It’s hard to imagine what it’s like to have Tourette’s syndrome, to be unable to contain tics and often harsh-sounding vocalizations in public. There are only so many words to explain an urge, an involuntary reaction — and there are limits to what can be imagined by someone who isn’t afflicted. In “The World’s Strongest Librarian: A Memoir of Tourette’s, Faith, Strength, and the Power of the Family,” Josh Hanagarne does an impressive job. Hanagarne, a librarian in Salt Lake City, talks about his experiences growing up with the disorder — and tells quite a memorable story along the way.
Hanagarne was a very tall, very awkward boy in a Mormon family in rural Utah and other parts of the Southwest. Raised by parents who were both very much jokers but also, when the situation called for it, no-nonsense, Hanagarne was inculcated with an offbeat sense of humor, a deeply skeptical, questioning nature, and an intense love of books. All three shine through in his memoir, which traces his winding path from childhood to his current, stable life — a path that weaves through varying degrees of belief in Mormonism, the early, scary days of his Tourette’s diagnosis, and unlikely adult interests in weight lifting and library science.
In his unique and engaging memoir, Hanagarne explains what it’s like to live with his Tourette’s, which early on proved resilient to all manner of treatment: “When I have a tic,” he explains, “whether it’s a noise or a movement, it’s similar to the urge to sneeze. There’s a pressure that builds up in my eyes if I want to blink, in my forehead if I want to wrinkle it, in my shoulders if I want to jerk them up toward my ears. . . . Wherever it is, sooner or later, I have to let it out. But the relief doesn’t last long. The pressure might fade, rebuild, and jump out again in a few seconds, a few minutes, or longer.”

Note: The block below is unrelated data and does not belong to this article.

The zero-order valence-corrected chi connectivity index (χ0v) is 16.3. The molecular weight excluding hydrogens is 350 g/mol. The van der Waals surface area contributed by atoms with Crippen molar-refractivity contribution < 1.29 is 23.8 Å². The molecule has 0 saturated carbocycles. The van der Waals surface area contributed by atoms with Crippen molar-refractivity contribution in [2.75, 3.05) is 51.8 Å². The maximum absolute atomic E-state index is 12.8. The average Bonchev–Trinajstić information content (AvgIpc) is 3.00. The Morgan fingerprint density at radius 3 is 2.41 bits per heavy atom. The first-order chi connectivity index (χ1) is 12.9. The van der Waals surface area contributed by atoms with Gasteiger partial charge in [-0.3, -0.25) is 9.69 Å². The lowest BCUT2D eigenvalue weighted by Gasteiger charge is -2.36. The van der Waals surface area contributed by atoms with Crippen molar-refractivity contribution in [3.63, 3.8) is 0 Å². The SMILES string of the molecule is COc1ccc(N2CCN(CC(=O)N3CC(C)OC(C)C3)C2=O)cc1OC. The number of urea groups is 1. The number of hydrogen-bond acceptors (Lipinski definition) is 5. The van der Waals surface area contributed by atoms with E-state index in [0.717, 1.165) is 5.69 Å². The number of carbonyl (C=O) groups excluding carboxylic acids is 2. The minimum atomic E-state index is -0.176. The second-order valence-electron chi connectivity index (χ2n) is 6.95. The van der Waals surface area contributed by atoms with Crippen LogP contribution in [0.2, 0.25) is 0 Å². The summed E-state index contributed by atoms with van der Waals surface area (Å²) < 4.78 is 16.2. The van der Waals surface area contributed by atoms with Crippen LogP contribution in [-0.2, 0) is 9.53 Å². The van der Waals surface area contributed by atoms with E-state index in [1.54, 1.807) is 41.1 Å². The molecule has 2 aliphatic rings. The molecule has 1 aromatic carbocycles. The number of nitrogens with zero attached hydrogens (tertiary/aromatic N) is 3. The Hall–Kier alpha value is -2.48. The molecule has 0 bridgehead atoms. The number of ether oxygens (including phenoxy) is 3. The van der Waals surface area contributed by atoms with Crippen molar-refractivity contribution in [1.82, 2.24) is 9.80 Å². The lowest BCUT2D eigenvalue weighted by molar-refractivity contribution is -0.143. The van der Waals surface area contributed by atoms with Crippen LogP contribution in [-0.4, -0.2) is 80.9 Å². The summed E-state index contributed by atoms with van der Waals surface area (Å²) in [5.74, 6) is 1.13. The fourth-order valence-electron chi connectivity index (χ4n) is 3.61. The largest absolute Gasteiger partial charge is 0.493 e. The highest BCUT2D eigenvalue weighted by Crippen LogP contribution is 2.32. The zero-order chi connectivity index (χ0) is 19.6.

It’s fascinating to get this inside view — to see it in writing without seeing the tics themselves. He names his Tourette’s Misty — “Ms. T” — and views her as an unwelcome intruder who will barge in at inopportune moments. Misty does have weaknesses, however, and Hanagarne has spent a lot of time searching for them. Over the years he’s found certain forms of focused tasks can help keep her under control, which is part of why he developed an interest in weight lifting. “Misty spoke her own language,” he explains, “but used my mouth to do it.”
There’s something appealingly nimble about Hanagarne’s narrative style — his storytelling rarely gets bogged down and is characterized by a confident, humorous liveliness, even when he’s dealing with heartbreaking subjects.
Here and there, however, “The World’s Strongest Librarian” would have benefited from a bit more detail.
But even when details are lacking, Hanagarne’s theme of resilience helps propel the story forward. And it’s not a mawkish, sappy resilience. Rather, it’s a resilience born of struggle, of copious introspection and hard work, and, as Hanagarne openly admits, protracted periods of lying on a couch, felled by the difficulty of it all.
So whether he is recounting his visit to a mystically minded chiropractor who insisted that he could cure himself by imagining himself in a “perfect, perfect circle” for a full 17 seconds, or the repeated heartbreaks he and his wife encountered in their early attempts to have a child, there’s real humanity and humility to this memoir.
Hanagarne doesn’t sidestep difficult issues of faith, disability, or family life, and he has a very interesting story to tell.